... The review also presented chiropractic publications describing a management protocol for a number of specific shoulder pain syndromes including 22 case report publications (Level V evidence) and 4 case series publications [56][57][58][59] (Level IV evidence). The publications demonstrated favorable outcomes for all of the patients treated with a number of varying chiropractic treatment approaches that incorporated a multi-modal approach to management in terms of reduction/elimination of pain levels, range of motion of the shoulder restoration, return to pre-treatment levels of activities, including work-related and sport. ...
... Multimodal treatment for the shoulder was first described in the chiropractic literature by Pribicevic et al in 2004 38 and then further expanded in 2005. 56 Typical multimodal management of shoulder-related pain syndrome involves the basic principles of patient history and orthopedic examination, with the referral use of adjunctive diagnostic procedures such as diagnostic radiology and referral for ultrasound dependent upon the patients' clinical presentation. Multimodal treatment encapsulates both active and passive care of the patient symptoms in order to address: first, the acute/subacute stage of patient presentation, inflammatory and pain management; secondly the rehabilitation phase primarily directed towards restoration of normal biomechanical functioning; and lastly, the injury prevention phase. ...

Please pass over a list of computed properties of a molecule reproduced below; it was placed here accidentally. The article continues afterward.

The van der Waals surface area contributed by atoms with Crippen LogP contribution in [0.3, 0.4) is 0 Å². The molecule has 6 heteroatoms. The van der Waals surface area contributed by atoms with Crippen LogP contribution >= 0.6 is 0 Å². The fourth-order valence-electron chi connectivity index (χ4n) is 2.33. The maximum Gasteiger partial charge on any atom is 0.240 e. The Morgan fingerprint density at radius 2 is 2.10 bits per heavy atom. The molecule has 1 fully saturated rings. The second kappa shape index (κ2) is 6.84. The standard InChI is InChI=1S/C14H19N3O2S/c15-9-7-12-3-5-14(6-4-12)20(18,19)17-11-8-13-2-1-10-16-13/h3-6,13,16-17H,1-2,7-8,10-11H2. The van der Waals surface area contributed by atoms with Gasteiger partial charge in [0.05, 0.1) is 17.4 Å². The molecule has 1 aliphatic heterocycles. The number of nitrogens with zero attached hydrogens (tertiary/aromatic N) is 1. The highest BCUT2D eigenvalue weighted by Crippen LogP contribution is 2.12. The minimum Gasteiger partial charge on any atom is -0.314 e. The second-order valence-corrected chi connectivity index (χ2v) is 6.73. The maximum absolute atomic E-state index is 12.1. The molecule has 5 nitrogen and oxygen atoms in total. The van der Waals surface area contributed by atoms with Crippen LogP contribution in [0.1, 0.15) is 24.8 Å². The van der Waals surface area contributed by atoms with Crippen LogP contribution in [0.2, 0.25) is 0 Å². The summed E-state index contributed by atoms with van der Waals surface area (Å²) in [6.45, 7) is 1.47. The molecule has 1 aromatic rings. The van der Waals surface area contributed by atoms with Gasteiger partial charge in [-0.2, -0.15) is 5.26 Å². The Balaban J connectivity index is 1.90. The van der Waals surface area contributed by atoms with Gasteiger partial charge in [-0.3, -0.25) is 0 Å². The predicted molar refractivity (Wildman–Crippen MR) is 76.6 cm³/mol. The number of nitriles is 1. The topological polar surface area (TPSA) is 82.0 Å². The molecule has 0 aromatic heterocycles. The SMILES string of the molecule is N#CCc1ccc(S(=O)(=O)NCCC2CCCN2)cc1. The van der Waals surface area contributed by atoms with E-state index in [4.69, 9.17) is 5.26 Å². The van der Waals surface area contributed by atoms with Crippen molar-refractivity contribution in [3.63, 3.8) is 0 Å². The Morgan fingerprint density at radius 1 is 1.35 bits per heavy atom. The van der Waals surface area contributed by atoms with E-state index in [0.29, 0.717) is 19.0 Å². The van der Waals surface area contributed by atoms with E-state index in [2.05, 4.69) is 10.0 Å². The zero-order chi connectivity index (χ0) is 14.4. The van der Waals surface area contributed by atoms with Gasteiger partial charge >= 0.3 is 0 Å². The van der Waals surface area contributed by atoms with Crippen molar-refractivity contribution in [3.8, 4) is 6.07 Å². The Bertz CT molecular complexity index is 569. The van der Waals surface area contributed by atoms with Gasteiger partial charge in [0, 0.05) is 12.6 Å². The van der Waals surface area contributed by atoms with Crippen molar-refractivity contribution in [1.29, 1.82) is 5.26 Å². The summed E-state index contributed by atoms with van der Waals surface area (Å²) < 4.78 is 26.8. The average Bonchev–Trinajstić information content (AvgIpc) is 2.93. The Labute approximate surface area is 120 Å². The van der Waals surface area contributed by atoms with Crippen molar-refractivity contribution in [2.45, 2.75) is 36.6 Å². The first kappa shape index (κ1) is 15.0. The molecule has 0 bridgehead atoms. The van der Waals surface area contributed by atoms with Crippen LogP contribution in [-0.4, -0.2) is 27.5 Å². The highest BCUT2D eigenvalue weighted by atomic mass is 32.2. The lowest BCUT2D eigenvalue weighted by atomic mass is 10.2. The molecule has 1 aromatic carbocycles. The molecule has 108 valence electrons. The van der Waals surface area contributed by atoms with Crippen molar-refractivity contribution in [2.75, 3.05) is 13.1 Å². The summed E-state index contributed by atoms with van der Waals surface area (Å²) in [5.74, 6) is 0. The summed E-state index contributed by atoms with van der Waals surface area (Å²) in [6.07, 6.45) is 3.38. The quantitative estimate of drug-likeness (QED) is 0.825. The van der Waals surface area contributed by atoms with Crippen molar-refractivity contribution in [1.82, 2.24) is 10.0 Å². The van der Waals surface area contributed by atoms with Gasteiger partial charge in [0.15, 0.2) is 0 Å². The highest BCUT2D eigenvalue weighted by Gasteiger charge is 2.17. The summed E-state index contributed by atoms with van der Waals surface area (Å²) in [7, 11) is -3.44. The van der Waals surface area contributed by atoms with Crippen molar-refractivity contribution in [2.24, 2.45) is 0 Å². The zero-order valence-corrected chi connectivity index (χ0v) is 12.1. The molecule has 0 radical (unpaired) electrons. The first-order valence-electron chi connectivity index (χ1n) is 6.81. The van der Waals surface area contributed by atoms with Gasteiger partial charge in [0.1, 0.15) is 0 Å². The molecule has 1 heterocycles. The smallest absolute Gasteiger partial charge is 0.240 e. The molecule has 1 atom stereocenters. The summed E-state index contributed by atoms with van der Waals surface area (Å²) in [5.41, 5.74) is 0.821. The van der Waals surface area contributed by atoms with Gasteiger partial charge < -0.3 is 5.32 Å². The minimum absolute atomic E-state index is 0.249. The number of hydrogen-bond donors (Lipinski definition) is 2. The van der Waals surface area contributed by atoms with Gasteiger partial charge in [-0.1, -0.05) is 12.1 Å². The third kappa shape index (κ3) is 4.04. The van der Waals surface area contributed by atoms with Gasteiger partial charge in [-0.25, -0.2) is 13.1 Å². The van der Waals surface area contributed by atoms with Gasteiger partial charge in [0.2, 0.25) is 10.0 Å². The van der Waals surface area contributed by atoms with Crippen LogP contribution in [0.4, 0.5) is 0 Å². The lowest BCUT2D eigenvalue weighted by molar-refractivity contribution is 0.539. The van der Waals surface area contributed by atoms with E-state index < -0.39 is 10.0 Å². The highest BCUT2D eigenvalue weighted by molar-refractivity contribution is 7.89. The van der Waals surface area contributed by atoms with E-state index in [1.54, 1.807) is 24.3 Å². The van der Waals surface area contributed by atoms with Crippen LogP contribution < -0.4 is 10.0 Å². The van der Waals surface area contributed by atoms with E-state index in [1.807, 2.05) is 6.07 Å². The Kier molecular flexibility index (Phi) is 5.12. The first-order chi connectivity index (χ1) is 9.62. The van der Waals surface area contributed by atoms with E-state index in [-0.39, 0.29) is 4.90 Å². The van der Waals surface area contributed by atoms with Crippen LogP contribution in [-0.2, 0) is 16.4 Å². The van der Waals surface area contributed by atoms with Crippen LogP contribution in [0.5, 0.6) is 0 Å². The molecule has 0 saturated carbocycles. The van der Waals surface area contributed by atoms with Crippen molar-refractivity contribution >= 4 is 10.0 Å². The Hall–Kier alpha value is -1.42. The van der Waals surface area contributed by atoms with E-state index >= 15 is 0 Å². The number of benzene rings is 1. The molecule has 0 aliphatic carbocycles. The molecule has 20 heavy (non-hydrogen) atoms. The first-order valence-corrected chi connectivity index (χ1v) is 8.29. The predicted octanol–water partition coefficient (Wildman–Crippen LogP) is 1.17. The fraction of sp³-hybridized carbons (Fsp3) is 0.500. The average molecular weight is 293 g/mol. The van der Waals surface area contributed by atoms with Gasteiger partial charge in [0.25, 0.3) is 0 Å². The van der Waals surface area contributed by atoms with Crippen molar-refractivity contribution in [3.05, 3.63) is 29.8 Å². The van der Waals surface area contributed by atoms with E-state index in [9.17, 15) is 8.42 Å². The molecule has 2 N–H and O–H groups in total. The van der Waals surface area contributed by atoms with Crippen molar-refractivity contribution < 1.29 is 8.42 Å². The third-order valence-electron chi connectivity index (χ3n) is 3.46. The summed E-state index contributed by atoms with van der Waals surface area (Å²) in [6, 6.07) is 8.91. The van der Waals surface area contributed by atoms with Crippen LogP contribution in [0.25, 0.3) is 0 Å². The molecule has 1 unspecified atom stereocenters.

Objective The purpose of this systematic review is to discuss the evidence for manipulative methods of management of shoulder pain and chiropractic management techniques used within the literature.MethodsA literature search of MEDLINE, CINAHL, MANTIS, the Cochrane Musculoskeletal Group trials register and the Cochrane Controlled Trials Register was conducted. Search terms included chiropractic or manipulative therapy and shoulder pain, impingement, rotator cuff, shoulder instability, shoulder joint, treatment or rehabilitation exercises. Publications were included if they contained shoulder pain or contained a specific clinical diagnosis of a shoulder pain syndrome in the title; a detailed description of the treatment intervention which was typical of the profession; treatment performed by a registered practitioner and outcome measures were included in the studies. Exclusion criteria included the diagnosis of adhesive capsultis or referred/pathological pain. The articles were reviewed and clinical trials ranked on the Physiotherapy Evidence Database scale.ResultsFrom a total of 913 retrieved publications, 22 case reports, 4 case series and 4 randomized, controlled trials met the inclusion and exclusion criteria for this review.Conclusions The literature contains 2 articles of reasonably sound methodology. The evidence for chiropractic management of shoulder pain is limited to low level evidence in the form of case reports and case series and 1 small controlled trial. There is a need for more welldesigned, trials investigating multi-modal chiropractic management for shoulder pain.